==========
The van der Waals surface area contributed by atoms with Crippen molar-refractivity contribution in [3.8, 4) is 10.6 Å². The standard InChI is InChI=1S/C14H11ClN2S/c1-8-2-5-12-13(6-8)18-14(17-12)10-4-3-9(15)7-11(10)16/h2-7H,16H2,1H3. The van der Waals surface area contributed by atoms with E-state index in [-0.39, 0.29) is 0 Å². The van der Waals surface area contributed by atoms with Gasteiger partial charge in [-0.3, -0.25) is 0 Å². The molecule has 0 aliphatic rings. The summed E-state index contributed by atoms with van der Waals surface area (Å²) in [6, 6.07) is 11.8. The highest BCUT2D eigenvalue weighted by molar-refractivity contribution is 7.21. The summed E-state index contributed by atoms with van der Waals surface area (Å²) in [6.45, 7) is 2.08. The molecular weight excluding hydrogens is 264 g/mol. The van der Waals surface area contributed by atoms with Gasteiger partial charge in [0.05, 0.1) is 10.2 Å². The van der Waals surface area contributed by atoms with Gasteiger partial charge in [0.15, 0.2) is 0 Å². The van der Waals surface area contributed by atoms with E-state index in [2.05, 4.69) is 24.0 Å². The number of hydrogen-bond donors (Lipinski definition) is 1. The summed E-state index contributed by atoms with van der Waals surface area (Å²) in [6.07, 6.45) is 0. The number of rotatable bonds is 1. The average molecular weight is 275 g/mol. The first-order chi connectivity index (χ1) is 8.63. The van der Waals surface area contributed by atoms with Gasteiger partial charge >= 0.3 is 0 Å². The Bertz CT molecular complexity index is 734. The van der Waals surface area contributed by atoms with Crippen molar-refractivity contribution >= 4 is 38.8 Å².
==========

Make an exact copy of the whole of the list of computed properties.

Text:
The van der Waals surface area contributed by atoms with Crippen molar-refractivity contribution in [3.8, 4) is 10.6 Å². The standard InChI is InChI=1S/C14H11ClN2S/c1-8-2-5-12-13(6-8)18-14(17-12)10-4-3-9(15)7-11(10)16/h2-7H,16H2,1H3. The van der Waals surface area contributed by atoms with E-state index in [-0.39, 0.29) is 0 Å². The van der Waals surface area contributed by atoms with Gasteiger partial charge in [-0.3, -0.25) is 0 Å². The molecule has 0 aliphatic rings. The summed E-state index contributed by atoms with van der Waals surface area (Å²) in [6, 6.07) is 11.8. The highest BCUT2D eigenvalue weighted by molar-refractivity contribution is 7.21. The summed E-state index contributed by atoms with van der Waals surface area (Å²) in [6.45, 7) is 2.08. The molecular weight excluding hydrogens is 264 g/mol. The van der Waals surface area contributed by atoms with Gasteiger partial charge in [0.05, 0.1) is 10.2 Å². The van der Waals surface area contributed by atoms with Gasteiger partial charge in [0.15, 0.2) is 0 Å². The van der Waals surface area contributed by atoms with E-state index in [2.05, 4.69) is 24.0 Å². The number of hydrogen-bond donors (Lipinski definition) is 1. The summed E-state index contributed by atoms with van der Waals surface area (Å²) in [6.07, 6.45) is 0. The number of rotatable bonds is 1. The average molecular weight is 275 g/mol. The first-order chi connectivity index (χ1) is 8.63. The van der Waals surface area contributed by atoms with Gasteiger partial charge >= 0.3 is 0 Å². The Bertz CT molecular complexity index is 734. The van der Waals surface area contributed by atoms with Crippen molar-refractivity contribution >= 4 is 38.8 Å².